Predicting Concussion Recovery in Children and Adolescents in the Emergency Department
Purpose of Review
Concussion, or mild traumatic brain injury (mTBI), represents the majority of pediatric Emergency Department (ED) presentations of TBI. While most children and adolescents will recover within 4 weeks of injury, approximately one third will continue to experience persisting symptoms. This review aimed to provide an overview of literature from the past 5 years examining predictors of recovery in the ED.
Predictors could be characterized into three categories; (i) cognition, (ii) proteomics, and (iii) pre-injury/injury-related factors. There is preliminary support for the use of computerized neuropsychological testing. The prognostic use of proteomics is a promising area of future research. Pre-injury and injury-related characteristics have been thoroughly examined and developed into a clinical risk score for predicting delayed recovery.
Substantial progress has been made in identifying risk factors for delayed recovery at ED presentation. The current evidence provides a platform for additional research that can refine and validate these predictors.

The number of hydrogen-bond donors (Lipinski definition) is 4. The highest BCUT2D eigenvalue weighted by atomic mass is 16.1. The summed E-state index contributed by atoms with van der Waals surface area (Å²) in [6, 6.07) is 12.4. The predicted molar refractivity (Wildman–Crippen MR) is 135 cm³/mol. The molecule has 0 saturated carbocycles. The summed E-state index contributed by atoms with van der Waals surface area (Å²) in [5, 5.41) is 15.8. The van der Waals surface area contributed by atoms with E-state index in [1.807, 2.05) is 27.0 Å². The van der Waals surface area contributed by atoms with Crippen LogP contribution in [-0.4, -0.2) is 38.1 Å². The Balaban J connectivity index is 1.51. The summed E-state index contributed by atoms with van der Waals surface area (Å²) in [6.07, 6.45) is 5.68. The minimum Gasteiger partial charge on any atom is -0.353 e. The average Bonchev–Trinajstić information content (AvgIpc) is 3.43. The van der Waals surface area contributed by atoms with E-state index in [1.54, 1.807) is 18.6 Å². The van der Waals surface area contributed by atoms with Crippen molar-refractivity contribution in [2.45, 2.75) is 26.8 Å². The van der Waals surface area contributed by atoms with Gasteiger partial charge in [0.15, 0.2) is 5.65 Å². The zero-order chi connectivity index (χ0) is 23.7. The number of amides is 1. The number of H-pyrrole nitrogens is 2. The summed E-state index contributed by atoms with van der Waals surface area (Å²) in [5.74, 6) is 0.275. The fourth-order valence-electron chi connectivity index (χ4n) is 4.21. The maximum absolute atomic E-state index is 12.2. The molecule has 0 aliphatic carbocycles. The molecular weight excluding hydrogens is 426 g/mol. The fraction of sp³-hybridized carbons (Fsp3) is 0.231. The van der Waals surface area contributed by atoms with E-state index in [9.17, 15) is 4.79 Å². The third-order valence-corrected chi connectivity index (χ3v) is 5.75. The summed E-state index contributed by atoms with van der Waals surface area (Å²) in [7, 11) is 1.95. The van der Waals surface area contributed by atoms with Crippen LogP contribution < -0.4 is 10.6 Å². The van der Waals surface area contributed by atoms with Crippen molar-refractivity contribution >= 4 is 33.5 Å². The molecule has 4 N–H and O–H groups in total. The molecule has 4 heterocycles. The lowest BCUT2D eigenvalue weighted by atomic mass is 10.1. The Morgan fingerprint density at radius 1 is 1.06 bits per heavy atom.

KeywordsConcussion Mild traumatic brain injury Emergency department Recovery Prediction Pediatrics
Compliance with Ethical Standards
Conflict of Interest
Vanessa C. Rausa, Vicki Anderson, Franz E Babl, and Michael Takagi each declare no potential conflicts of interest.
Human and Animal Rights
This article does not contain any studies with human or animal subjects performed by any of the authors.
Papers of particular interest, published recently, have been highlighted as: • Of importance •• Of major importance
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